The Post-COVID Climate Opportunity
There are periods in human history that determine the fate of nations and the way the world will operate. This is one of those moments.
America responded to the 1918 Spanish Flu, which infected 28 percent of the U.S. population and killed 675,000, by turning inward — passing the xenophobic Immigration Act of 1924 and adopting a policy of isolationism that prevented us from engaging with the world ahead of World War II.
Now, as we grapple with the impact of the coronavirus pandemic, we’ve once again reached a turning point: Will we work together to build a stronger America, or let nativism and partisan arguments fill the vacuum?
If this pandemic has taught us anything, it’s that we are all intrinsically linked as a human species. COVID-19 knows no boundaries, geography, or race.
Now, Congress has the opportunity to pass legislation that adheres to both Republican and Democratic goals while simultaneously getting America back to work. That’s why both sides of the aisle must work together to pass a bipartisan American Act: legislation that will both reignite job growth and protect public health through a primary focus on combating the climate crisis.
The coronavirus pandemic should have once and for all erased any politicians’ doubts about humans’ impact on the climate. After just a few months of social distancing we’ve already seen the Earth begin to heal itself. Carbon emissions resulting from pollution are down thirty percent in major cities, the canals of Venice are finally clear, and the Himalayan mountaintops are visible for the first time in thirty years.
Clearly, the climate is warming, and humans are the culprit.
The Green New Deal sparked the conversation: addressing climate change through mass economic mobilization of the American people. That it is too partisan to make it through Congress shouldn’t dissuade us from the necessary pursuit.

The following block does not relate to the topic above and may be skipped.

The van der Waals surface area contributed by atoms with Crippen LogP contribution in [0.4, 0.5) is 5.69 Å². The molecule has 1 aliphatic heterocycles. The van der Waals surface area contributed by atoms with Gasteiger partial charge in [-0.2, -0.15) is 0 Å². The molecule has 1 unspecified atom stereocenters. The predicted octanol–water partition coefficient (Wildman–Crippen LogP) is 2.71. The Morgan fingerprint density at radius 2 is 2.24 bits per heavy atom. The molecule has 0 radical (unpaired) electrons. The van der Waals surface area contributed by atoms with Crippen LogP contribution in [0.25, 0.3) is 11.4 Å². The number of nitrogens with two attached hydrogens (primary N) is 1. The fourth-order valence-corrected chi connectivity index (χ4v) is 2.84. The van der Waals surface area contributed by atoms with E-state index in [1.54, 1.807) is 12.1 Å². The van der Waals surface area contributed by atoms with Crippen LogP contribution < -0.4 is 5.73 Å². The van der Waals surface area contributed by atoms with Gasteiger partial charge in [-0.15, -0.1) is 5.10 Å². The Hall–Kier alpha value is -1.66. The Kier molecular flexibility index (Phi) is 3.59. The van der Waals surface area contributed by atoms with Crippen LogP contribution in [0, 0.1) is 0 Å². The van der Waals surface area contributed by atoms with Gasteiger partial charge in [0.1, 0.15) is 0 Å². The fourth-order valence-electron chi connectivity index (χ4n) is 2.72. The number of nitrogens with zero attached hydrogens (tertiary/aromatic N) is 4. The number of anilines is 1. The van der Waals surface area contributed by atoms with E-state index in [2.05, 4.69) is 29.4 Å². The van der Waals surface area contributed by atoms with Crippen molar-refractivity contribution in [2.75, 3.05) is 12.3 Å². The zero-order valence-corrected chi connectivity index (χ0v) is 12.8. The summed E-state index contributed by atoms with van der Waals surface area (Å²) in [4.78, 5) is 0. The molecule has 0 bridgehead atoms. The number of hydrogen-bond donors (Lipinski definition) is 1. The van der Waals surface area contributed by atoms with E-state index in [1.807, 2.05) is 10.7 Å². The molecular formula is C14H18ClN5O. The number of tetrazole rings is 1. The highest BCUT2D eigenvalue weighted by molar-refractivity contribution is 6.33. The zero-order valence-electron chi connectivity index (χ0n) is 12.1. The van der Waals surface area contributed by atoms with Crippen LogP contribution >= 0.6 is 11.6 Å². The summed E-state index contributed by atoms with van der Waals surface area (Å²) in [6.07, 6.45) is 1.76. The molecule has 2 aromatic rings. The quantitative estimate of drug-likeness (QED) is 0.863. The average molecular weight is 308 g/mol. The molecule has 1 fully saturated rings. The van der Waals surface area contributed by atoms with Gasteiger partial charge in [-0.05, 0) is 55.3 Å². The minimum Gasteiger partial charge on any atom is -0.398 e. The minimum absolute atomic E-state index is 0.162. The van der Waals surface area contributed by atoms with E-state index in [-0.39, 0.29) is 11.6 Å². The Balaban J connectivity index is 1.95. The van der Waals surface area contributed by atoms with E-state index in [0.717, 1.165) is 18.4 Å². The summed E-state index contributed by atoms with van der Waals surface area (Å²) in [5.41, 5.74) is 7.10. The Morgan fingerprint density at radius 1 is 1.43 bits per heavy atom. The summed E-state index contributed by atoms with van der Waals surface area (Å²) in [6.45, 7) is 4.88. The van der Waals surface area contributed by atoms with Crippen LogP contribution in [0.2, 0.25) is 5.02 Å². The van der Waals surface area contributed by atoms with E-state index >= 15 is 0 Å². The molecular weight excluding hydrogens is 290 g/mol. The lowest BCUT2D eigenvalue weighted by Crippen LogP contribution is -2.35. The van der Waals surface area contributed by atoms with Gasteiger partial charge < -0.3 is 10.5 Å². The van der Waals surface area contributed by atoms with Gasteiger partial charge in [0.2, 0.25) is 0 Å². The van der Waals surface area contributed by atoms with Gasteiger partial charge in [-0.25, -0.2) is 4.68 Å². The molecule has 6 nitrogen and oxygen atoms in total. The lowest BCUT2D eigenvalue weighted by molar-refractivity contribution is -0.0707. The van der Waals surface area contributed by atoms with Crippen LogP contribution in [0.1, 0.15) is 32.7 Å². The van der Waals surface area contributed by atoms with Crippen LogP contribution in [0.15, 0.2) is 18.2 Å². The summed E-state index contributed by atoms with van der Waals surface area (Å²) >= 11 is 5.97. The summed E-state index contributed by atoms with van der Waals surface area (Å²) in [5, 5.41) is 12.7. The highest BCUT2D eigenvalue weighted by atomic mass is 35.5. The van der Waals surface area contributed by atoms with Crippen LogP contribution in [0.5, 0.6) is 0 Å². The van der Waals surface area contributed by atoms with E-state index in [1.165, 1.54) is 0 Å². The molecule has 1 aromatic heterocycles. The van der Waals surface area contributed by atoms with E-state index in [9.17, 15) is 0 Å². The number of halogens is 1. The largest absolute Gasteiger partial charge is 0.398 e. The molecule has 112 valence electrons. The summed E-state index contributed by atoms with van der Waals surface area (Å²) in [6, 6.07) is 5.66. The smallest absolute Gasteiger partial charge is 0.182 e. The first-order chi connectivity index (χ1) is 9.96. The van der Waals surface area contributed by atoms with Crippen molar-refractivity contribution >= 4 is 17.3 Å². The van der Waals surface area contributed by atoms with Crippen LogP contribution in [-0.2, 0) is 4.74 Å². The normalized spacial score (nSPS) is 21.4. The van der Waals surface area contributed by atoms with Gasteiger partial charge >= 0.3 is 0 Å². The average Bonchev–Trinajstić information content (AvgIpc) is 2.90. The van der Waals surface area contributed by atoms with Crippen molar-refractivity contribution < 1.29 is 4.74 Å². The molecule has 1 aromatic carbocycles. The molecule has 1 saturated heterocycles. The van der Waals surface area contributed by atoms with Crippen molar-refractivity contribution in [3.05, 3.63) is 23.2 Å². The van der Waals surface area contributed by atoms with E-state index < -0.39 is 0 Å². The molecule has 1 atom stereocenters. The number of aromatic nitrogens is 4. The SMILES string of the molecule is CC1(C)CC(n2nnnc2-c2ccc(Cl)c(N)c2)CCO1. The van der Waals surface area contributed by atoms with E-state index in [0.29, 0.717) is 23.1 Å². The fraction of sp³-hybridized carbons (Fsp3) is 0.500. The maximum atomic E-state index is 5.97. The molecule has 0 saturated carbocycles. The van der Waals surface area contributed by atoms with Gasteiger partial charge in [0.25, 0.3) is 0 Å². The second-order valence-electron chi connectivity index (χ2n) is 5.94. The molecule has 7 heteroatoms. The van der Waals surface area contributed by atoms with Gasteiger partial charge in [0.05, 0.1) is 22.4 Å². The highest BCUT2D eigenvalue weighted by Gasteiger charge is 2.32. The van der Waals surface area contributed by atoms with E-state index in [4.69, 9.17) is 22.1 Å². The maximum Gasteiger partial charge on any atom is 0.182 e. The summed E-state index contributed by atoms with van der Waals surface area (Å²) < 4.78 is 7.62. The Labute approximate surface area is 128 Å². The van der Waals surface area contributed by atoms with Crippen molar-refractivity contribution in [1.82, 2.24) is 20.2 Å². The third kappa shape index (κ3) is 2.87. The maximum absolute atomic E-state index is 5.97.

Republicans want to increase national security and strengthen supply chain resiliency; Democrats want to focus on addressing climate change and protecting public health. Both parties agree we need to get the over 30 million Americans filing for unemployment back into the workforce.
A post-coronavirus recovery effort must address the human impact on climate change while putting people back to work through significant investments in sustainable infrastructure projects creating millions of blue collar jobs for the new, resilient economy.
These investments could include scaling technologies to expand renewable energy, reduce food waste, create sustainable agriculture, and address carbon capturing and energy efficiencies, all of which lead to a more resilient and economically stable nation.
The benefits of investment in renewable energy alone have been well-documented. The US Department of Defense has published reports calling for investment in new energy technology to fortify US safety, reduce dependence on foreign oil, and mitigate against the worst impacts of the climate crisis. In 2018, America added 100,000 net new jobs in clean energy, and the U.S. Bureau of Labor Statistics already forecasts that America’s fastest-growing jobs through 2026 will be employment as a solar installer (105 percent growth) or wind turbine technician (96 percent growth).
Of course, we will need creative new ways to raise revenue to fund these investments. A carbon tax, which would further reduce emissions, would raise billions in revenue.
Investing in a more sustainable world will not only put Americans back to work but will also help protect us against the next pandemic. Research shows that climate change is primed to increase the rate of global infectious diseases. Since 2001, the UN’s Intergovernmental Panel on Climate Change has cited climate change as a severe risk to human health. And climate change fills the top 5 spots in the 2020 World Economic Forum Global Risk Report, establishing that a warming planet is the stand-out long-term risk the world faces.
Extreme heat in the U.S. is already causing more deaths annually than all other weather events combined, while it’s estimated that more than 90 percent of the world’s children breathe toxic air every day. As if that weren’t enough, experts also predict climate change will lead to food insecurity, prompting communities to turn to alternative food sources like bushmeat and bats — the very animals that are potentially to blame for the coronavirus.
At this critical moment in our nation’s history, we have the opportunity to work together on a solution that not only restarts our economy, but also resets it. A recovery that prioritizes fighting the climate crisis will do just that by helping us create a productive, healthier America and a model for the rest of the world.